Nearly 100 cats perished early Tuesday morning in a fire at a San Jose, Calif., home that had been made into a cat sanctuary, the San Jose Mercury News reports. Carole Miller, the homeowner, had installed fencing closely around the back of the house to pen in the cats, and it trapped her in the burning home until firefighters could cut through it and rescue her, the San Jose Fire Department said.
According to Fire Capt. Reggie Williams, Miller, who is in her 70s, said she served as a volunteer cat rescuer in a local cat rescue program that involved trapping, caring for and neutering the animals for adoption or release.
"There were cats in every room of the house," Williams said.
Miller said she operates TNR (Trap/Neuter/Release) cat “colonies” in the South Bay and at Stanford.
“I’m just stunned,” she said. “I’m stunned at the fear and suffering of my animals ... They are my life ... This is my worst nightmare,” she told KTVU.
Officials say that Miller called 911 on July 16 at 1:43 a.m. She said was sleeping in the front room when her dog started barking and woke her up. She went to the back of the house and saw her bedroom was on fire.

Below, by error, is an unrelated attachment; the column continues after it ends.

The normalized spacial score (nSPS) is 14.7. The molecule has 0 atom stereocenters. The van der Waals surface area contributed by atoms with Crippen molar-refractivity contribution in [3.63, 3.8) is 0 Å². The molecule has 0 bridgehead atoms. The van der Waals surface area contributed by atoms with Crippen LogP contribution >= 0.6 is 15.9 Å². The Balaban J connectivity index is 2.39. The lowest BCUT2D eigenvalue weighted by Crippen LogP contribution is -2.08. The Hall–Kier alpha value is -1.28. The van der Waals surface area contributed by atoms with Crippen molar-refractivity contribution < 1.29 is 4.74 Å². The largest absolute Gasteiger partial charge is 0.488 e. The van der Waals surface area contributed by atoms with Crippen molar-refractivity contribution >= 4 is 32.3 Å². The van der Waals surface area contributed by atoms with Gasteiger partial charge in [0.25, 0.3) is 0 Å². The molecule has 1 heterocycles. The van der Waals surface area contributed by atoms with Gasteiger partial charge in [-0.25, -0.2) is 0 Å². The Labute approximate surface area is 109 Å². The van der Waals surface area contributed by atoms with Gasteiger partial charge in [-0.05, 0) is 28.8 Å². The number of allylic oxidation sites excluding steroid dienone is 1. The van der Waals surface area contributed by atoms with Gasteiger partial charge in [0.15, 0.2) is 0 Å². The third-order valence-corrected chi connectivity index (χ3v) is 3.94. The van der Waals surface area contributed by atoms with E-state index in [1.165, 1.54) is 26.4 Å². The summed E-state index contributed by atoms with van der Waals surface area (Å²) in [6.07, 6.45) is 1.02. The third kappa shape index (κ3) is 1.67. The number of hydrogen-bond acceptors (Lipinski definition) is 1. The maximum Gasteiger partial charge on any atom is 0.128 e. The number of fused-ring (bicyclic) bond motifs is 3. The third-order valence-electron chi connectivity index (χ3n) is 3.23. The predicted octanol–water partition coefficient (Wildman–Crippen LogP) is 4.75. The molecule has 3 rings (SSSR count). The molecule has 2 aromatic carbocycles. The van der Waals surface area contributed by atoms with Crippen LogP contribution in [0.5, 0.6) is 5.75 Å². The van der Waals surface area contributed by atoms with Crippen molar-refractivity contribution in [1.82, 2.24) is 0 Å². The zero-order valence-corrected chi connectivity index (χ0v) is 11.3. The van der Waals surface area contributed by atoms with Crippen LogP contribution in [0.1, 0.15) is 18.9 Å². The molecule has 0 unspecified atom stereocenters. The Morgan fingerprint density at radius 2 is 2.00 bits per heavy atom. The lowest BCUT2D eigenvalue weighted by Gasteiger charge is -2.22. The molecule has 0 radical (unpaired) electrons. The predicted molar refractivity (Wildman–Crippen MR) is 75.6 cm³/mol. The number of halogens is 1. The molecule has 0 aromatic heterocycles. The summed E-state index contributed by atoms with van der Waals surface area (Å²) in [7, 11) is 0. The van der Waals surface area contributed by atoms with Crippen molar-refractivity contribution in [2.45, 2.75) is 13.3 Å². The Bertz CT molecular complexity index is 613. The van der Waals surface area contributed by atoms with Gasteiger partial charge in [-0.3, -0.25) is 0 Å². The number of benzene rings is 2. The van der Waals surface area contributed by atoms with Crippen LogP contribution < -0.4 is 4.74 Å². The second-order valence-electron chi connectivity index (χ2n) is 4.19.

"She had a smoke detector, but for some reason it didn't work,” Williams said.
A fire dispatcher instructed Miller to get out of the home, and she exited through a rear door but was trapped in a patio that she had enclosed with a metal netting to keep the rescued cats from escaping, the Mercury News reports.
Firefighters found the elderly woman in a fetal position with smoke and fire wafting above her. The crews had to use axes to cut through the fencing and then they pulled her to safety. Her dog also escaped.
According to the report, it took two dozen firefighters about one hour to put out the flames. Williams told KTVU that firefighters were hindered in battling the fire by more than 100 cats that were in the home.
“There were multiple, multiple animals we had to get over to fight the fire,” he said. “I’ve never witnessed this many animals in a single home ... There were more than 100 cats. “
They then removed the bodies of nearly 100 cats, most of which had died from smoke inhalation rather than direct contact with the fire, Williams said. The front yard of the home in the 1600 block of Polvadero Dr. was strewn with the cats that died.
The five or six cats that survived were placed in the custody of the city's animal services department, officials said.
The home suffered major damage to the rear and the fire had spread to the attic. The cause has yet to be determined, officials say.